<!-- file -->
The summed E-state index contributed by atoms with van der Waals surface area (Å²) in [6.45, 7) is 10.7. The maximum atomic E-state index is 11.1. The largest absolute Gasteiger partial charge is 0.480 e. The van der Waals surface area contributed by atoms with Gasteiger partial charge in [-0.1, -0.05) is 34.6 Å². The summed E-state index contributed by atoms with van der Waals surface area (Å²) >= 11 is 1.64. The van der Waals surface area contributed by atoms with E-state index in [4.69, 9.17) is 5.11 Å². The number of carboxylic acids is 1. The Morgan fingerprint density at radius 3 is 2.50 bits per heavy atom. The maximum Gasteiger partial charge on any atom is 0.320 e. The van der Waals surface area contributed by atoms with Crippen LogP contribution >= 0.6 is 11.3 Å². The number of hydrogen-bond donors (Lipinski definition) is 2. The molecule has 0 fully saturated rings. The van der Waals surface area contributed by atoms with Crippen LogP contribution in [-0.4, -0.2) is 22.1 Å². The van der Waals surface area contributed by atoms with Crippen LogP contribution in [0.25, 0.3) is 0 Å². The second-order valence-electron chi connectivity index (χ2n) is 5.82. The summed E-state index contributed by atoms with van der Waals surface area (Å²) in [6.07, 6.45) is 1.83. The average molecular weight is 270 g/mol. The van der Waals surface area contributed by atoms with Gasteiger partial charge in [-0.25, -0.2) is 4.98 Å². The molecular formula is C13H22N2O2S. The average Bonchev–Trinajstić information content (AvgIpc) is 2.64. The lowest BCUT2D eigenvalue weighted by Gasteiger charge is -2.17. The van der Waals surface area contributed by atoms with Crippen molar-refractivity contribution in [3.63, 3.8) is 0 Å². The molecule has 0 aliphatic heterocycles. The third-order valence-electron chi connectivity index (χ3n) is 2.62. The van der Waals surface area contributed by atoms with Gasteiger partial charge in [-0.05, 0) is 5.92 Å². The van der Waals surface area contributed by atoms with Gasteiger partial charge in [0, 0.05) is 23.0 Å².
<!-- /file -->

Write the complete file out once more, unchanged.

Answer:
The summed E-state index contributed by atoms with van der Waals surface area (Å²) in [6.45, 7) is 10.7. The maximum atomic E-state index is 11.1. The largest absolute Gasteiger partial charge is 0.480 e. The van der Waals surface area contributed by atoms with Gasteiger partial charge in [-0.1, -0.05) is 34.6 Å². The summed E-state index contributed by atoms with van der Waals surface area (Å²) >= 11 is 1.64. The van der Waals surface area contributed by atoms with E-state index in [4.69, 9.17) is 5.11 Å². The number of carboxylic acids is 1. The Morgan fingerprint density at radius 3 is 2.50 bits per heavy atom. The maximum Gasteiger partial charge on any atom is 0.320 e. The van der Waals surface area contributed by atoms with Crippen LogP contribution >= 0.6 is 11.3 Å². The number of hydrogen-bond donors (Lipinski definition) is 2. The molecule has 0 fully saturated rings. The van der Waals surface area contributed by atoms with Crippen LogP contribution in [-0.4, -0.2) is 22.1 Å². The van der Waals surface area contributed by atoms with Crippen LogP contribution in [0.25, 0.3) is 0 Å². The second-order valence-electron chi connectivity index (χ2n) is 5.82. The summed E-state index contributed by atoms with van der Waals surface area (Å²) in [6.07, 6.45) is 1.83. The average molecular weight is 270 g/mol. The van der Waals surface area contributed by atoms with Gasteiger partial charge in [-0.25, -0.2) is 4.98 Å². The molecular formula is C13H22N2O2S. The average Bonchev–Trinajstić information content (AvgIpc) is 2.64. The lowest BCUT2D eigenvalue weighted by Gasteiger charge is -2.17. The van der Waals surface area contributed by atoms with Crippen molar-refractivity contribution in [3.63, 3.8) is 0 Å². The molecule has 0 aliphatic heterocycles. The third-order valence-electron chi connectivity index (χ3n) is 2.62. The van der Waals surface area contributed by atoms with Gasteiger partial charge in [-0.05, 0) is 5.92 Å². The van der Waals surface area contributed by atoms with Gasteiger partial charge in [0, 0.05) is 23.0 Å².